Financial advisors can help boomers plan their retirement successfully if they start by making it easier for the client to imagine life after their working years are over, said Ellen Schoenfeld, a vice president of OppenheimerFunds Inc., New York.

Speaking at the Financial Planning Association’s annual convention in Nashville Oct. 22, Schoenfeld urged advisors to start the planning process by focusing on the intangible side of the individual’s retirement hopes, including the emotional factors attached to planned goals and activities. Asking the client to think about what their ideal retirement would be like can be a useful starting point, Schoenfeld noted.

The next step is to define the individual’s basic income needs and lifestyle goals following retirement, she said. Schoenfeld played down the general advice heard from retirement experts–to shoot for 70% to 80% of the individual’s final year of earnings. That figure is a good starting point at best, she said, noting that two-thirds of retirees spend more than that and that for most retirees, income needs change with time.

Estimating health care costs is basic, she said, pointing out that Medicare is generally unavailable for those retiring before age 65. With fewer and fewer retirees covered by private health insurance, and with high health care inflation, individuals living to age 80 will need $151,000 to cover costs of health care, Schoenfeld said, citing estimates by the Employee Benefits Research Institute, Washington.

Other costly activities that tend to be underestimated in retirement income planning are travel and entertainment, membership dues, and residential upkeep and maintenance.

The client also has to give thought to the fact that their retirement income goals affect the inheritance they will leave to family. Helping the client find the most tax-efficient way to transfer wealth to the next generation is a key consideration, she said.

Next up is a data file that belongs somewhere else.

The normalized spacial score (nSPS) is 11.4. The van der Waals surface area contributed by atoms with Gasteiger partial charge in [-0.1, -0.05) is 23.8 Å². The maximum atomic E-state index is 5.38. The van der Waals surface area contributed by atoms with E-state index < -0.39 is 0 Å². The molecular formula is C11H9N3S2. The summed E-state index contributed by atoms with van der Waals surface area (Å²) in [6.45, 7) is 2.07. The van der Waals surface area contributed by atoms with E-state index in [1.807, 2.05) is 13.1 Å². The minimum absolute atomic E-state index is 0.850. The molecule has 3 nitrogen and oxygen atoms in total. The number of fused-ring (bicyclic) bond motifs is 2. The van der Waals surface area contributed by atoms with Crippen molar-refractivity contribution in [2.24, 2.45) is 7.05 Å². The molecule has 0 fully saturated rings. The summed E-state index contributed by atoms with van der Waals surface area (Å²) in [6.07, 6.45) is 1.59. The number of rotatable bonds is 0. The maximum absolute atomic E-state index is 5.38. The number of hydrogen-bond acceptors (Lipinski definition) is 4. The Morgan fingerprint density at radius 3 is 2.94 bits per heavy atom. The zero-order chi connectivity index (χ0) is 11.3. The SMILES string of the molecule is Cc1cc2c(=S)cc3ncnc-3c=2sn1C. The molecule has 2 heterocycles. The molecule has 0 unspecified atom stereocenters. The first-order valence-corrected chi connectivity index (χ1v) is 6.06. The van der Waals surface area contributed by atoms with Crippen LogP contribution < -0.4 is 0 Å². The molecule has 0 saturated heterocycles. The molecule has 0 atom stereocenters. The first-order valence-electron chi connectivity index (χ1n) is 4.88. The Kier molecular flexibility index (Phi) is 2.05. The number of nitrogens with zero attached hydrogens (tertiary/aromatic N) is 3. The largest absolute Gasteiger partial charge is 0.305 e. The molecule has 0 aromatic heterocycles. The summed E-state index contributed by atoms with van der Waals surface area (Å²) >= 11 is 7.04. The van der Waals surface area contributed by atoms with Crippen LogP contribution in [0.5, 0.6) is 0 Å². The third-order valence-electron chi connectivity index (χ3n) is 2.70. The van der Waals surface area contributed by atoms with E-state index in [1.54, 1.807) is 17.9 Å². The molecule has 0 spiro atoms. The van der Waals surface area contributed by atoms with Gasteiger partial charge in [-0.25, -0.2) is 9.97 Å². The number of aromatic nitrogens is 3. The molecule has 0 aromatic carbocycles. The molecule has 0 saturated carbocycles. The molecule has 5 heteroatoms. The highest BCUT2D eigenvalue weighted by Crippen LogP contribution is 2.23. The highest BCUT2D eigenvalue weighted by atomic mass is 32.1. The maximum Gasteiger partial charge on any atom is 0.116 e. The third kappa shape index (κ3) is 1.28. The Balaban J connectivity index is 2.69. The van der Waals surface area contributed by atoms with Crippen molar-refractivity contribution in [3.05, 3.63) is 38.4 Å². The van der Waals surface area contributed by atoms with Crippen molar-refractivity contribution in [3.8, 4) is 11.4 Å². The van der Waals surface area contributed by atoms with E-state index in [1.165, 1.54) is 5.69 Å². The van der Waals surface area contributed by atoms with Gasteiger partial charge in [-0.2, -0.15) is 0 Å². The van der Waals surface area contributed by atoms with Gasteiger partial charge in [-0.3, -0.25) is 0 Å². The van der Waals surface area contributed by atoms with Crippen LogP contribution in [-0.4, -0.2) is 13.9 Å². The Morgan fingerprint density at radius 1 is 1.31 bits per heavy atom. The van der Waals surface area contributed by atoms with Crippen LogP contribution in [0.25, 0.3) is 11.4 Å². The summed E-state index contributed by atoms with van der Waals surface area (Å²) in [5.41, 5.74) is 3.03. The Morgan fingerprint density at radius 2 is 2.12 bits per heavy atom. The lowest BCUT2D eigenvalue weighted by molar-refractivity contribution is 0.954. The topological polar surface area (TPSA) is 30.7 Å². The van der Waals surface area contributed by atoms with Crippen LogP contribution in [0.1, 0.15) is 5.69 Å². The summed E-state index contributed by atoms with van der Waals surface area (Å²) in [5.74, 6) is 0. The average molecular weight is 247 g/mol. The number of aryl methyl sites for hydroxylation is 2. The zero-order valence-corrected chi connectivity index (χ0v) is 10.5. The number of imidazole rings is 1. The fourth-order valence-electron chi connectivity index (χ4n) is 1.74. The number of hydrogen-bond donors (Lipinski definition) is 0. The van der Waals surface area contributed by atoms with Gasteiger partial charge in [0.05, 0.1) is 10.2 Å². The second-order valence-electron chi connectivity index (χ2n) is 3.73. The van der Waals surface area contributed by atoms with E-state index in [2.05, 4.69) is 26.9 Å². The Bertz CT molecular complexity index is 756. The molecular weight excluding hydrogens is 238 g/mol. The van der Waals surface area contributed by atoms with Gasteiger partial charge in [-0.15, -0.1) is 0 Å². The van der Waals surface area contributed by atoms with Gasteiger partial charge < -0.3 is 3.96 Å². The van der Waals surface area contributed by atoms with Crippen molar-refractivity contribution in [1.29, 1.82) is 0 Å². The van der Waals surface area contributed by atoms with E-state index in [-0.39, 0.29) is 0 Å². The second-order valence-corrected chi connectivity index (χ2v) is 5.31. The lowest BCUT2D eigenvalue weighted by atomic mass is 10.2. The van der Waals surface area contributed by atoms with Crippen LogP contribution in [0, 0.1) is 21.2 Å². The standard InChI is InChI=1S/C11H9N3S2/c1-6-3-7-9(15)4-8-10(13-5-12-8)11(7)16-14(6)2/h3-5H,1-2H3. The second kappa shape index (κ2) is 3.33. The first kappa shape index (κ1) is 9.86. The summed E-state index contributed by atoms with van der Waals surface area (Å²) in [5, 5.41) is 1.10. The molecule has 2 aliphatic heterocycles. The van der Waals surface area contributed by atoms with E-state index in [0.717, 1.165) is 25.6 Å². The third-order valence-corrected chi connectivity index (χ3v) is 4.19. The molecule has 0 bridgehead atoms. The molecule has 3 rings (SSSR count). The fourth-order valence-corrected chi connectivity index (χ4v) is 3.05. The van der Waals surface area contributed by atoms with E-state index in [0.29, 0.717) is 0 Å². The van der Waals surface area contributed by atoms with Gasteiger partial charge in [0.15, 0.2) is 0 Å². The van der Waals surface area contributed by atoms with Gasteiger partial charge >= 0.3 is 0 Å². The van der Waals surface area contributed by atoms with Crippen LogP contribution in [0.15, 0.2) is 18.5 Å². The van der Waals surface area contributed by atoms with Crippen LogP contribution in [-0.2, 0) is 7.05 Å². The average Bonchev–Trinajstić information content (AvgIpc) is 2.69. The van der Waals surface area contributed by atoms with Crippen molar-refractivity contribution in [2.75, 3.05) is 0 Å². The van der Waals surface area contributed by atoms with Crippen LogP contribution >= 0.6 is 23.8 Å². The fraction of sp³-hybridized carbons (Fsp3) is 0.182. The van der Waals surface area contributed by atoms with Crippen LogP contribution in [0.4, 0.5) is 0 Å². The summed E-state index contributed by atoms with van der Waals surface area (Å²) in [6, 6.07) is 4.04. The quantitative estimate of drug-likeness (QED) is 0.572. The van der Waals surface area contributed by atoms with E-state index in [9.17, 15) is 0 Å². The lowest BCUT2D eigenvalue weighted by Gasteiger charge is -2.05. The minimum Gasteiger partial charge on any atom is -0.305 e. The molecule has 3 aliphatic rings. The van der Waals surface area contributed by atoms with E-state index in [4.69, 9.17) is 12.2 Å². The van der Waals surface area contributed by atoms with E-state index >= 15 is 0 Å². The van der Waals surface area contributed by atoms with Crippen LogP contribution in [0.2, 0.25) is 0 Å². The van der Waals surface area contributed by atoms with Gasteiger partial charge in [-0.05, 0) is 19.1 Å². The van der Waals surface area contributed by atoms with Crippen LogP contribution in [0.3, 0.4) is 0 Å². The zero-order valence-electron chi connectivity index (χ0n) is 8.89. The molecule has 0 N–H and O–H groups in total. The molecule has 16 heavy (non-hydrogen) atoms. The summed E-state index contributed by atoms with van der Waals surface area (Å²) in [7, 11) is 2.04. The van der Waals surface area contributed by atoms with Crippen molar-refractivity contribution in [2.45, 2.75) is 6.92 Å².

With goal setting and income planning done, the advisor next must take inventory of all the income the individual will have following retirement. That includes annuity-type income such as pensions or Social Security along with savings and such other assets as real estate and life insurance.

At this point, the client’s available resources must be matched with income needs, Schoenfeld said. Establishing a lifestyle income withdrawal strategy for savings is vital.

For instance, according to estimates, an individual withdrawing 5% of assets for 25 years would still have 85% of his initial portfolio value. At a 6% withdrawal rate, only 65% of assets would remain in the same period, she said.

Finally, Schoenfeld pointed to a key part of planning: quantifying and managing the risks the client will face after retirement.

Foremost among these was the longevity risk, she said. This requires ensuring that income continues for the client even to an advanced age in the face of extensive out-of- pocket health care expenses, the potential of high inflation and a decline in market value of investments, Schoenfeld said.

For the advisor, the task is to assure a lifetime income from current assets by planning for longer holding periods and using investments that provide an inflation hedge, she said.

Also important: exploring the idea of protecting those assets with long term care insurance, she advised.